Posts Tagged ‘bike helmets’

I’m not surprised that many people aren’t big on mandatory bike helmets; it’s a big inconvenience to wear a helmet when it’s 35 degrees outside.  In fact, it’s so uncomfortable that I sometimes consider shaving my head in summer to get some kind of relief.

But here’s the issue: bike helmets can prevent brain injury and death.  Unfortunately, we just had a death of a child in this province that probably could have been avoided if a helmet had been worn.  The problem with the argument of “common sense” is that common sense doesn’t actually include knowing just how powerful an impact a fall from a bicycle can bring.  It’s the same situation with booster seats; we aren’t all born with an inherent sense that seat belts aren’t designed for young children.

So in my mind, the best way to ensure that children are wearing bike helmets as often as possible is to make bike helmets mandatory for children.  If expansion of the project to provide children from lower income families with free helmets is necessary, it should take place as well.  Adults could be left to decide on their own, although it’s a bad idea for a parent to demonstrate to their children that helmets are only for kids.

The strangest thing about the NDP government in Manitoba is that with bike helmets and booster seats, it is felt that an education program is the right course, while a bill has been drawn up for consideration that fines people who interfere with service animals in any way.

Offence — person interfering with service animal
2(1)        No person shall touch, feed, impede or interfere with a service animal, without lawful excuse or authority.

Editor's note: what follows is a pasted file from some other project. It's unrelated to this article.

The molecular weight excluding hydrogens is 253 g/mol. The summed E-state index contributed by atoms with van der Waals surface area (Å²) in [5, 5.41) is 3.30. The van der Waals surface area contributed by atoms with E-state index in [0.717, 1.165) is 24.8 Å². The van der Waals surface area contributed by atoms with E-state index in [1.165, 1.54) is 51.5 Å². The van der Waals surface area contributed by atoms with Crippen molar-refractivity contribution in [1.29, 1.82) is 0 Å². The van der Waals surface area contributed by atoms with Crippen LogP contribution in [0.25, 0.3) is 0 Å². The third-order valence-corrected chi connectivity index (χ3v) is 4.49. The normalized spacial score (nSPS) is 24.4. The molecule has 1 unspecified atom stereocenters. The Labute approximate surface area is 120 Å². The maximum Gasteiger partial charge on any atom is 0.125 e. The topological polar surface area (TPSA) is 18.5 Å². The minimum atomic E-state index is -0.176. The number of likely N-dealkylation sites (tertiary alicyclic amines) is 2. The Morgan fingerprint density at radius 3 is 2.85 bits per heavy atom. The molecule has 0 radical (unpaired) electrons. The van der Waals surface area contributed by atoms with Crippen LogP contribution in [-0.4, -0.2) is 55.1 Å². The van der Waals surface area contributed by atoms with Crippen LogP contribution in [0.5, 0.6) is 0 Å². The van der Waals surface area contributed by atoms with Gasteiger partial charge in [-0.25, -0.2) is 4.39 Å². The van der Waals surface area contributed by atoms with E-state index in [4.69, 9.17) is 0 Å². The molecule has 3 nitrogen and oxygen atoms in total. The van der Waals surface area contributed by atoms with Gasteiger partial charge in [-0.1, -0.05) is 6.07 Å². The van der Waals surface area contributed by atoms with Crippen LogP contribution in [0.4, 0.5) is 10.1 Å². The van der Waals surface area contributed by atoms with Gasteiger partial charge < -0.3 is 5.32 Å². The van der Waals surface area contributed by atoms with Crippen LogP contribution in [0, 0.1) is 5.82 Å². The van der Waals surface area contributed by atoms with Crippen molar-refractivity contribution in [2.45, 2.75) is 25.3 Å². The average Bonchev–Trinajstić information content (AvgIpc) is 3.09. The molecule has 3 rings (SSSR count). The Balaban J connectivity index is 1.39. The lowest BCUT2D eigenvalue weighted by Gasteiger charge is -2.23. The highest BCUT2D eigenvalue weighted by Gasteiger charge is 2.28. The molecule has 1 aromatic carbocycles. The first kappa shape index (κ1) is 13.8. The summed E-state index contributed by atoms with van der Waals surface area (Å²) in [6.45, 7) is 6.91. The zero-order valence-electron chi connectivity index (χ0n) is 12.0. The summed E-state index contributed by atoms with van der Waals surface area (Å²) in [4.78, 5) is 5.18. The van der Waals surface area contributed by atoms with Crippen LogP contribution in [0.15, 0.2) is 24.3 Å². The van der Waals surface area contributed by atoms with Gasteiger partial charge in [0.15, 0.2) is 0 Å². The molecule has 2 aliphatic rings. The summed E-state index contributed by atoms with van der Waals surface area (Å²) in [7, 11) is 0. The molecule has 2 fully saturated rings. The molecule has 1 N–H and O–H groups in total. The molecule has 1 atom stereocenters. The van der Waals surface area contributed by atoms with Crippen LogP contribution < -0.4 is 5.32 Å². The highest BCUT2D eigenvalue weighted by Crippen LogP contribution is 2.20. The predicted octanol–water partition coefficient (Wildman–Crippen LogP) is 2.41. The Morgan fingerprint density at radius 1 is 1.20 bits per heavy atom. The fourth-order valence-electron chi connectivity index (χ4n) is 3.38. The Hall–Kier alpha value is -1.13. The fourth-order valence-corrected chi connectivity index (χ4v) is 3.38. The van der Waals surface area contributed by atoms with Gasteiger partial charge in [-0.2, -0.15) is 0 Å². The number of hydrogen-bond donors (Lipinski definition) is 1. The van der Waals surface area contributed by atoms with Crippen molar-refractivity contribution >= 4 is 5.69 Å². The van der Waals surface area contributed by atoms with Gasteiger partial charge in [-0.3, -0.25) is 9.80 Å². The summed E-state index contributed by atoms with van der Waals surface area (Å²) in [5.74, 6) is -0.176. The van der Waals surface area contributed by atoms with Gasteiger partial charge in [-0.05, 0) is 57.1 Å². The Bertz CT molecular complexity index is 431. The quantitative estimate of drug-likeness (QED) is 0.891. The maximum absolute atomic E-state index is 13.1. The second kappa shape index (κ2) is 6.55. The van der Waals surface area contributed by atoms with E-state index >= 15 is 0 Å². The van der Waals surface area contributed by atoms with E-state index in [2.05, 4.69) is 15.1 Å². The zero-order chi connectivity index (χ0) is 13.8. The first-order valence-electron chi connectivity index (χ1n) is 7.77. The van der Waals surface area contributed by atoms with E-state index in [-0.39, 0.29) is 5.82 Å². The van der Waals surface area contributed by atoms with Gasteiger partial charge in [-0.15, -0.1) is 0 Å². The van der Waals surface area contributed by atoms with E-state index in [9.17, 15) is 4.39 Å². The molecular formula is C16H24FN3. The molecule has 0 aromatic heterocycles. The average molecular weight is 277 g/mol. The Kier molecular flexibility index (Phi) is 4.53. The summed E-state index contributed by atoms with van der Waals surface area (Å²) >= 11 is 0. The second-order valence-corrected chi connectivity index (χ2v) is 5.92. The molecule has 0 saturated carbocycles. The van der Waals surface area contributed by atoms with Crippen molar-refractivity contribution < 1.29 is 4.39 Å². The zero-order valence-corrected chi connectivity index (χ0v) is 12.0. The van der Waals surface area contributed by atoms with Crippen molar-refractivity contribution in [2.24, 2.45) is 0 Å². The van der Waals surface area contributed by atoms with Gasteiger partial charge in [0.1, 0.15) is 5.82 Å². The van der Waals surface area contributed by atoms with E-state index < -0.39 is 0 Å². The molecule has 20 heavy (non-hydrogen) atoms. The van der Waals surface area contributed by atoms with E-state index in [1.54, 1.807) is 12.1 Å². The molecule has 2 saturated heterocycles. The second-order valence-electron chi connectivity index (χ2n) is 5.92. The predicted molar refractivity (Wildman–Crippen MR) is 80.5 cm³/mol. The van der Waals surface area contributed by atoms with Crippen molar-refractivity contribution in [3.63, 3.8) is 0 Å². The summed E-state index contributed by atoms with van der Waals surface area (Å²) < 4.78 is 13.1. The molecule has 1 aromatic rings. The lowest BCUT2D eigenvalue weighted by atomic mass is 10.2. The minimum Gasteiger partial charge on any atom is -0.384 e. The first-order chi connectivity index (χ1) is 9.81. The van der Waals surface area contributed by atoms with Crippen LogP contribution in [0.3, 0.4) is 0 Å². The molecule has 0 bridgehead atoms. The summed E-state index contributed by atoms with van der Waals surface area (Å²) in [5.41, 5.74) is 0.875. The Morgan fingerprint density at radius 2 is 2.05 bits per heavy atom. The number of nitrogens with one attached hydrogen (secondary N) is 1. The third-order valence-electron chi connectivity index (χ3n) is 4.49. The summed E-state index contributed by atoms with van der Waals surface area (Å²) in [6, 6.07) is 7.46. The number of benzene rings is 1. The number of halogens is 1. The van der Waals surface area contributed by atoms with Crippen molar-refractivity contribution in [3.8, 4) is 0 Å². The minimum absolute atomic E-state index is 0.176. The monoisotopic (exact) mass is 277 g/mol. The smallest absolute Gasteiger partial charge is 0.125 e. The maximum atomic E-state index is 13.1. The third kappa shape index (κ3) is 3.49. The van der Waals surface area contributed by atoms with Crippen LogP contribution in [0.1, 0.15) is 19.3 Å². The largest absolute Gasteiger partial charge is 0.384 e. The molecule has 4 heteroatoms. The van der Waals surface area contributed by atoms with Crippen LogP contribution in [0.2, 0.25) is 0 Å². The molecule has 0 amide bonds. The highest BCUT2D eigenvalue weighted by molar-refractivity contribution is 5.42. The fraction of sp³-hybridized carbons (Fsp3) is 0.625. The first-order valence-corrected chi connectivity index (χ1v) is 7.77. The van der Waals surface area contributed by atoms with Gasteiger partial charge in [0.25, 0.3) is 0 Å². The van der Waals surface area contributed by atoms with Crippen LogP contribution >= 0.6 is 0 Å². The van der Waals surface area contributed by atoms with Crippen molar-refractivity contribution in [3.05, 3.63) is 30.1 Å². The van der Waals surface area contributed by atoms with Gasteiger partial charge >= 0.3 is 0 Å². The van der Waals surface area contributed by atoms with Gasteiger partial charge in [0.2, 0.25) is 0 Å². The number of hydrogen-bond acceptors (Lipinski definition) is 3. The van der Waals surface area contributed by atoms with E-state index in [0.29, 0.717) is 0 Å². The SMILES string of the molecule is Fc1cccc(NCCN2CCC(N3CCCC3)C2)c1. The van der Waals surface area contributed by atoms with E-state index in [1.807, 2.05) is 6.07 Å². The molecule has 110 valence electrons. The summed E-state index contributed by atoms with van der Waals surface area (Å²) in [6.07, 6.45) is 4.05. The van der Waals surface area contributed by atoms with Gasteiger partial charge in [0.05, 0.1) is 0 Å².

Offence — person allowing animal to interfere with service animal
2(2)        No person who owns an animal or has possession or control of an animal shall allow that animal to touch, impede or interfere with a service animal, without lawful excuse or authority.
3           A person who contravenes section 2 is guilty of an offence and liable on summary conviction
(a) for a first offence, to a fine of not more than $5,000; and
(b) for a second or subsequent offence, to a fine of not more than $10,000.


This is different than laws such as that in the state of Wisconsin:

Act 353, Casey’s Law, creates new crimes related to the harassment of service dogs and requires a person convicted of harassing a service dog to pay restitution for any pecuniary loss, as defined in the act, suffered as a result of the crime. The act defines a “service dog” as a dog that is trained for the purpose of assisting a person with a sensory, mental, or physical disability or accommodating such a disability (Section 951.01 (5), Wisconsin Statutes).